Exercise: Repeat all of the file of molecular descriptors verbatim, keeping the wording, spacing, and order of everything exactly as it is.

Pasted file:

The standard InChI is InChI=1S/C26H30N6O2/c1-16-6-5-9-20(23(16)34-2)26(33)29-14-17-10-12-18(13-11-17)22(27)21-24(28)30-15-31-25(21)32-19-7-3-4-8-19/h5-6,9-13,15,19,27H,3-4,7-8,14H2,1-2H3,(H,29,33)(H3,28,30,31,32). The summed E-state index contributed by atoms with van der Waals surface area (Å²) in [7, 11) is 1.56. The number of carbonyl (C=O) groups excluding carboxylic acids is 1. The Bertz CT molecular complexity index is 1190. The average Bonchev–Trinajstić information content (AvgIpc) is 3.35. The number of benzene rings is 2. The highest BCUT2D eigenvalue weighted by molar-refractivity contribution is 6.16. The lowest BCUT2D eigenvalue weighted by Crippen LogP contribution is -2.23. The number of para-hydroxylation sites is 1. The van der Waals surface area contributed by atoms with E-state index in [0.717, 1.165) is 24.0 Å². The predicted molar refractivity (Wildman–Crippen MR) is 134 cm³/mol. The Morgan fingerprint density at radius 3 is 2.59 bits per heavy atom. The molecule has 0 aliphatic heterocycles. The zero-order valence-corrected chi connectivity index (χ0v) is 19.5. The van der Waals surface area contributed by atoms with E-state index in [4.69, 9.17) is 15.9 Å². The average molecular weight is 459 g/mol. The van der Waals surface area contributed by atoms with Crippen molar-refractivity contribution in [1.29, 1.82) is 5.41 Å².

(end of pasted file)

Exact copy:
The standard InChI is InChI=1S/C26H30N6O2/c1-16-6-5-9-20(23(16)34-2)26(33)29-14-17-10-12-18(13-11-17)22(27)21-24(28)30-15-31-25(21)32-19-7-3-4-8-19/h5-6,9-13,15,19,27H,3-4,7-8,14H2,1-2H3,(H,29,33)(H3,28,30,31,32). The summed E-state index contributed by atoms with van der Waals surface area (Å²) in [7, 11) is 1.56. The number of carbonyl (C=O) groups excluding carboxylic acids is 1. The Bertz CT molecular complexity index is 1190. The average Bonchev–Trinajstić information content (AvgIpc) is 3.35. The number of benzene rings is 2. The highest BCUT2D eigenvalue weighted by molar-refractivity contribution is 6.16. The lowest BCUT2D eigenvalue weighted by Crippen LogP contribution is -2.23. The number of para-hydroxylation sites is 1. The van der Waals surface area contributed by atoms with E-state index in [0.717, 1.165) is 24.0 Å². The predicted molar refractivity (Wildman–Crippen MR) is 134 cm³/mol. The Morgan fingerprint density at radius 3 is 2.59 bits per heavy atom. The molecule has 0 aliphatic heterocycles. The zero-order valence-corrected chi connectivity index (χ0v) is 19.5. The van der Waals surface area contributed by atoms with E-state index in [4.69, 9.17) is 15.9 Å². The average molecular weight is 459 g/mol. The van der Waals surface area contributed by atoms with Crippen molar-refractivity contribution in [1.29, 1.82) is 5.41 Å².